Investigation into Brain and Intracranial Structure Representations in FE Head Models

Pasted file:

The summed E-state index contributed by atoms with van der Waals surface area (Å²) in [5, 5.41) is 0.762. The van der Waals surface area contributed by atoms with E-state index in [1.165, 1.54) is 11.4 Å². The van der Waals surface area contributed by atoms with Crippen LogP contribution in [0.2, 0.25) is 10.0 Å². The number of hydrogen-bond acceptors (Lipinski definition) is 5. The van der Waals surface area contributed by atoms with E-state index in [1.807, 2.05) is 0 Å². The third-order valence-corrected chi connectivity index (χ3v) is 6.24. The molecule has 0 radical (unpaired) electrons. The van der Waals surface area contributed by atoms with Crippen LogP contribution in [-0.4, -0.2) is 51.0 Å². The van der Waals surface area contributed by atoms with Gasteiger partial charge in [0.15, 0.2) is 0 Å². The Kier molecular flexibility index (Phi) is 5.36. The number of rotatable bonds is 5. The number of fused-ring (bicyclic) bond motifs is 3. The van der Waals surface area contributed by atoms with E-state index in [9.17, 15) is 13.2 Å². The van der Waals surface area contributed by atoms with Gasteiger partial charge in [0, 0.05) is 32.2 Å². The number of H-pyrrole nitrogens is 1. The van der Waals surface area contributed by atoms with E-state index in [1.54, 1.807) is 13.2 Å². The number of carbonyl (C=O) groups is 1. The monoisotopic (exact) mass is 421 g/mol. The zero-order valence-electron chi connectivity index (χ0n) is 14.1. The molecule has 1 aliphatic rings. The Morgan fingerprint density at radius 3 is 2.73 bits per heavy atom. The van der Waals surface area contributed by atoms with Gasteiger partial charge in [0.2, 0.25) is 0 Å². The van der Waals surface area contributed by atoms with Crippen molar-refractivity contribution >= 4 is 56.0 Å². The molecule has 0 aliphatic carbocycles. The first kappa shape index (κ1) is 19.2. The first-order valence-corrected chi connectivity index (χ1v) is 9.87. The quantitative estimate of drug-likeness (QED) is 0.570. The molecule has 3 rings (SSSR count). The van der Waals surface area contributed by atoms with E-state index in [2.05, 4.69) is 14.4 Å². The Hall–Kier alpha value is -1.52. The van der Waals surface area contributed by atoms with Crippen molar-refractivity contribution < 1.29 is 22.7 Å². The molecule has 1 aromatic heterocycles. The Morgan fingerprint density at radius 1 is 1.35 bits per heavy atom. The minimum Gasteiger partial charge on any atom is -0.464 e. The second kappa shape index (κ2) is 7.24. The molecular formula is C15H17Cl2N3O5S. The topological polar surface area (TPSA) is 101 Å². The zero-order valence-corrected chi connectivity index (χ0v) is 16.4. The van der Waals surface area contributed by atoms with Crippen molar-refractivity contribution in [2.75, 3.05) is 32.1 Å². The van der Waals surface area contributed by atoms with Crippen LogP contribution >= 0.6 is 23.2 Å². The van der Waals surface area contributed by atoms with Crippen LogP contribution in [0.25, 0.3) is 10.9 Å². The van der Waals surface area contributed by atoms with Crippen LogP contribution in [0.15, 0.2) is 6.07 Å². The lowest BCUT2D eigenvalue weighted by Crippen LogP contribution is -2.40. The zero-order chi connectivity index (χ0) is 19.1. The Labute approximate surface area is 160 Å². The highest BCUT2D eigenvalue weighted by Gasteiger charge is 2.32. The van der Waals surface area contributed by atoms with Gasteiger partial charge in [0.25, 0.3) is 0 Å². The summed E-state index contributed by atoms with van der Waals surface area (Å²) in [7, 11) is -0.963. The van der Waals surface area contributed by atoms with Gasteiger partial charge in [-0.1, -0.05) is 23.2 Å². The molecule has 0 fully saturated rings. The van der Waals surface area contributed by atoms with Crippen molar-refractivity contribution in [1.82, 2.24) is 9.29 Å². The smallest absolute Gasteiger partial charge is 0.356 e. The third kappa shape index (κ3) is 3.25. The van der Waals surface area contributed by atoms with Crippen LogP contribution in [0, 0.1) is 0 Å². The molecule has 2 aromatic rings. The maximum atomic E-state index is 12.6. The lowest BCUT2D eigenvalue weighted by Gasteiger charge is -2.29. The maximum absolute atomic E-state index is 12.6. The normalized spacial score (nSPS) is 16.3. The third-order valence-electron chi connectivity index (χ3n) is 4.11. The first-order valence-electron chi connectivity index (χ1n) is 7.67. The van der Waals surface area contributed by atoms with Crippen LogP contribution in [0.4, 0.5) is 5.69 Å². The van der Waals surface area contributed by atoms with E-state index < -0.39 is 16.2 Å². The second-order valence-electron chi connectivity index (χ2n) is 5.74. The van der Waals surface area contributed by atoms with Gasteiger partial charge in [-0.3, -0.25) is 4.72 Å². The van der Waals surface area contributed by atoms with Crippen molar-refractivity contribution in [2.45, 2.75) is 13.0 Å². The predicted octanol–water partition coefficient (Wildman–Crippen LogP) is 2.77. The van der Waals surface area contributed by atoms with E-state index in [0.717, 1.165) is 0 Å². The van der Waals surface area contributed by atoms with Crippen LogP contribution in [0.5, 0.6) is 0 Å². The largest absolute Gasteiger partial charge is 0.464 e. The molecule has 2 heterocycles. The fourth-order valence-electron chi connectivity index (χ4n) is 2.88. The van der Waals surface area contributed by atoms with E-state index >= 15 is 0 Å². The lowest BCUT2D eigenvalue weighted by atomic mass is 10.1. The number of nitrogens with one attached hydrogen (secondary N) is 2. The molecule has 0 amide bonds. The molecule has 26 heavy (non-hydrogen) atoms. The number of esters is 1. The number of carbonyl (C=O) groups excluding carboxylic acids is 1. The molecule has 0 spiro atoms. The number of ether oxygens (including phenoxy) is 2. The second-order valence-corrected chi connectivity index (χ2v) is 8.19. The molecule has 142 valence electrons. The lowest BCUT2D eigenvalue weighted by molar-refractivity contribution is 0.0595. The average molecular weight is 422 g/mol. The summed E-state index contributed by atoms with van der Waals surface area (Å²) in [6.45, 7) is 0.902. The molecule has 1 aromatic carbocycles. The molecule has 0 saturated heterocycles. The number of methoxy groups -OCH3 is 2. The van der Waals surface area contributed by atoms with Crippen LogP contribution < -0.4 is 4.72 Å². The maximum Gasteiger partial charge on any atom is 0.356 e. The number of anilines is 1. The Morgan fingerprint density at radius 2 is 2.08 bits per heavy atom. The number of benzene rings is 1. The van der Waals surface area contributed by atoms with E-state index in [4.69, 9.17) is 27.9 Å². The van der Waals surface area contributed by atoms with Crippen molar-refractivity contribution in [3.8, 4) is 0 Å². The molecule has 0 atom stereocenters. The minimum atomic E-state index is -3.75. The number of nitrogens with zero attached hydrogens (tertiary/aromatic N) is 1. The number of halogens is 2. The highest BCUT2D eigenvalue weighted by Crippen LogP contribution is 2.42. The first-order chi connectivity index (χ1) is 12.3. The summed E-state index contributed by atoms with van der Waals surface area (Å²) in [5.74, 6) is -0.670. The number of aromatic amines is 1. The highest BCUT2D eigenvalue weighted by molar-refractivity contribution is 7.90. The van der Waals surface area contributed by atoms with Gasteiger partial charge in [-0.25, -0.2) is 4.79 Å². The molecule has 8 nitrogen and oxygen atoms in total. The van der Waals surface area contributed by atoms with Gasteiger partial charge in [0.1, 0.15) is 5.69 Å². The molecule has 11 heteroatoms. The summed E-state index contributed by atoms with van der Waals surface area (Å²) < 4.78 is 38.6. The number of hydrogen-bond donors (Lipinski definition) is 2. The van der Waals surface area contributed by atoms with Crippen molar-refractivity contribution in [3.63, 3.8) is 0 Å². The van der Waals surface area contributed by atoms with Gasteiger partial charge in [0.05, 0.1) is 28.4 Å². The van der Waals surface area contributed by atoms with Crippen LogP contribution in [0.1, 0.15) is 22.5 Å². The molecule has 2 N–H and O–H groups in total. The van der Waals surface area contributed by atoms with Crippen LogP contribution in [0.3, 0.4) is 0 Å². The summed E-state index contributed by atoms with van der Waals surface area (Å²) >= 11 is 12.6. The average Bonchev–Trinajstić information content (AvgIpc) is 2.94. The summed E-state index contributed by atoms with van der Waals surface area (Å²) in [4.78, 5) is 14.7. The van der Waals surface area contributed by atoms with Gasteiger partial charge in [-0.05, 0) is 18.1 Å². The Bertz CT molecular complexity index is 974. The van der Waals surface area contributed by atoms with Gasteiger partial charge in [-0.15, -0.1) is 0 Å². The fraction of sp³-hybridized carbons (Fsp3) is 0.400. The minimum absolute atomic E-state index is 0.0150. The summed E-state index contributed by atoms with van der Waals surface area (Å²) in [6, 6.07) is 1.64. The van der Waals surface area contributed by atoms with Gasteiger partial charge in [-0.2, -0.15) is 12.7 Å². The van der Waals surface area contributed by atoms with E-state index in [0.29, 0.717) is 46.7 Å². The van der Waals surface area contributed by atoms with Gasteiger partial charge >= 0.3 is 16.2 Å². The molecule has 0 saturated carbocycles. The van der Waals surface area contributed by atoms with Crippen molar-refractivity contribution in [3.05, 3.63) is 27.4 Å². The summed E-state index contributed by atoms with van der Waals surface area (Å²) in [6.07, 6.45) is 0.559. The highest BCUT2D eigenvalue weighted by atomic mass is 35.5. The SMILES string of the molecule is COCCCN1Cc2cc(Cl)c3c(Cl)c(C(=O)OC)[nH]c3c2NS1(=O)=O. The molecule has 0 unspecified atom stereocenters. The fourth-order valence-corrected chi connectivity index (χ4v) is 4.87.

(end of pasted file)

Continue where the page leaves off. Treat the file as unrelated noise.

Concussion is a common injury within contact sports, carrying risks of life-long consequences. Over the past two decades, Finite Element Head Models (FEHM) have become a valuable tool in researching the intracranial effects of head impacts and the risks of sustaining concussion-type injuries. However, different FEHM define different intracranial structures to varying levels of detail, which then have a range of material properties applied to them. As a result, different FEHM produce contrasting strain and stress responses in the brain to similar impacts. There is a lack of knowledge and clarity around the relative degree of influence different structural and property changes within FEHM and the conclusions subsequently drawn regarding concussion-type injuries. The aim of this PhD thesis was to identify key structures within the brain, investigate their influence on the intracranial dynamics on an FEHM and how they may affect the applicability of new, simple FEHM to head impact and injury research. Three intracranial structures were investigated: The surface topology of the brain surface, thought to protect the brain during impulses via the sulci and gyri; the falx and tentorium membranes, influencing intracranial dynamics as significantly stiffer structures than surrounding tissues; and the corpus callosum, a region identified as being sensitive in terms of injury risk. FEHM were developed including and excluding these structures. Their impact responses, and the influence of property changes, were assessed through simulations of scenarios replicating existing FEHM validation techniques and conditions found in sporting scenarios. Responses related to both experimental data and proposed concussion indicators were considered. A secondary aim was to propose an optimal FEHM structure based on the outcomes of the initial investigations. Introducing brain surface texture was seen to reduce strain and stress magnitudes at the centre of the brain, at the cost of an increase at the surface. This occurred despite simplifying the textural profile from that seen in vivo. Including the membranes damped the impact response, reducing brain strain and stress magnitudes. In their absence, strain waves propagated through the brain. Differentiating the corpus callosum increased strains within the region but had a limited influence on the wider response of the FEHM. Including textural detail and the membranes improved the performance of the FEHM and would be recommended in future model developments. The developed FEHM achieved fair - good biofidelity ratings with respect to their strain responses, and performed comparably to existing FEHM. This work makes valuable conclusions on the role of intracranial structures in simple FEHM and has created a valuable tool for investigating sporting head-impacts.